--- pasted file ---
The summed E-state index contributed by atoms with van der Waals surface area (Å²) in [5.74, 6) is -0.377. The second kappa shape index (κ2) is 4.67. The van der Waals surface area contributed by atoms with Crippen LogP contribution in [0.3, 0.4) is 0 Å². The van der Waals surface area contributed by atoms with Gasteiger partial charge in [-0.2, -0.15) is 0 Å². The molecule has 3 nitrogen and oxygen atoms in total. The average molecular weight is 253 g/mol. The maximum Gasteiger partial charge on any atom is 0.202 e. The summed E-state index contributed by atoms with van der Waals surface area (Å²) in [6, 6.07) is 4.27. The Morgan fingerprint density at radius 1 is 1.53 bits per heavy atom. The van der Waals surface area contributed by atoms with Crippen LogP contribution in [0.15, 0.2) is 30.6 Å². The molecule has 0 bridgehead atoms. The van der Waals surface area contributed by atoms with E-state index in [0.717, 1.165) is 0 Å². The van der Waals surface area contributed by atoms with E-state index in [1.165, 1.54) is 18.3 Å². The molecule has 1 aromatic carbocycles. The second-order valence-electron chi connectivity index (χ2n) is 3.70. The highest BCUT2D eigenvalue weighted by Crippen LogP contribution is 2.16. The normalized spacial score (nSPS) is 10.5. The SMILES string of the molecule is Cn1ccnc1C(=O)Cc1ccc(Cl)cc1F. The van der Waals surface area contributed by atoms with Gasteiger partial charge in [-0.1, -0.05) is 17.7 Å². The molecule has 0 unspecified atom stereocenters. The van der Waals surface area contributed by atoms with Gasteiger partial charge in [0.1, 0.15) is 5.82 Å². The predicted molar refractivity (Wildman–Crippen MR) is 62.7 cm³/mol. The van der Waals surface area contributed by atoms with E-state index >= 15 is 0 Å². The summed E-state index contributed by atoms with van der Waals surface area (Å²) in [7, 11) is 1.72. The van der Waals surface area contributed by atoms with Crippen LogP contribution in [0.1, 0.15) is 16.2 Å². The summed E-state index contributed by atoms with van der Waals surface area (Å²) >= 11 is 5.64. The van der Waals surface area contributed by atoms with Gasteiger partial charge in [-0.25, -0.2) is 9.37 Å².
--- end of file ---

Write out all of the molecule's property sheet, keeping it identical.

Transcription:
The summed E-state index contributed by atoms with van der Waals surface area (Å²) in [5.74, 6) is -0.377. The second kappa shape index (κ2) is 4.67. The van der Waals surface area contributed by atoms with Crippen LogP contribution in [0.3, 0.4) is 0 Å². The van der Waals surface area contributed by atoms with Gasteiger partial charge in [-0.2, -0.15) is 0 Å². The molecule has 3 nitrogen and oxygen atoms in total. The average molecular weight is 253 g/mol. The maximum Gasteiger partial charge on any atom is 0.202 e. The summed E-state index contributed by atoms with van der Waals surface area (Å²) in [6, 6.07) is 4.27. The Morgan fingerprint density at radius 1 is 1.53 bits per heavy atom. The van der Waals surface area contributed by atoms with Crippen LogP contribution in [0.15, 0.2) is 30.6 Å². The molecule has 0 bridgehead atoms. The van der Waals surface area contributed by atoms with E-state index in [0.717, 1.165) is 0 Å². The van der Waals surface area contributed by atoms with E-state index in [1.165, 1.54) is 18.3 Å². The molecule has 1 aromatic carbocycles. The second-order valence-electron chi connectivity index (χ2n) is 3.70. The highest BCUT2D eigenvalue weighted by Crippen LogP contribution is 2.16. The normalized spacial score (nSPS) is 10.5. The SMILES string of the molecule is Cn1ccnc1C(=O)Cc1ccc(Cl)cc1F. The van der Waals surface area contributed by atoms with Gasteiger partial charge in [-0.1, -0.05) is 17.7 Å². The molecule has 0 unspecified atom stereocenters. The van der Waals surface area contributed by atoms with Gasteiger partial charge in [0.1, 0.15) is 5.82 Å². The predicted molar refractivity (Wildman–Crippen MR) is 62.7 cm³/mol. The van der Waals surface area contributed by atoms with E-state index >= 15 is 0 Å². The summed E-state index contributed by atoms with van der Waals surface area (Å²) in [7, 11) is 1.72. The van der Waals surface area contributed by atoms with Crippen LogP contribution in [0.1, 0.15) is 16.2 Å². The summed E-state index contributed by atoms with van der Waals surface area (Å²) >= 11 is 5.64. The van der Waals surface area contributed by atoms with Gasteiger partial charge in [-0.25, -0.2) is 9.37 Å².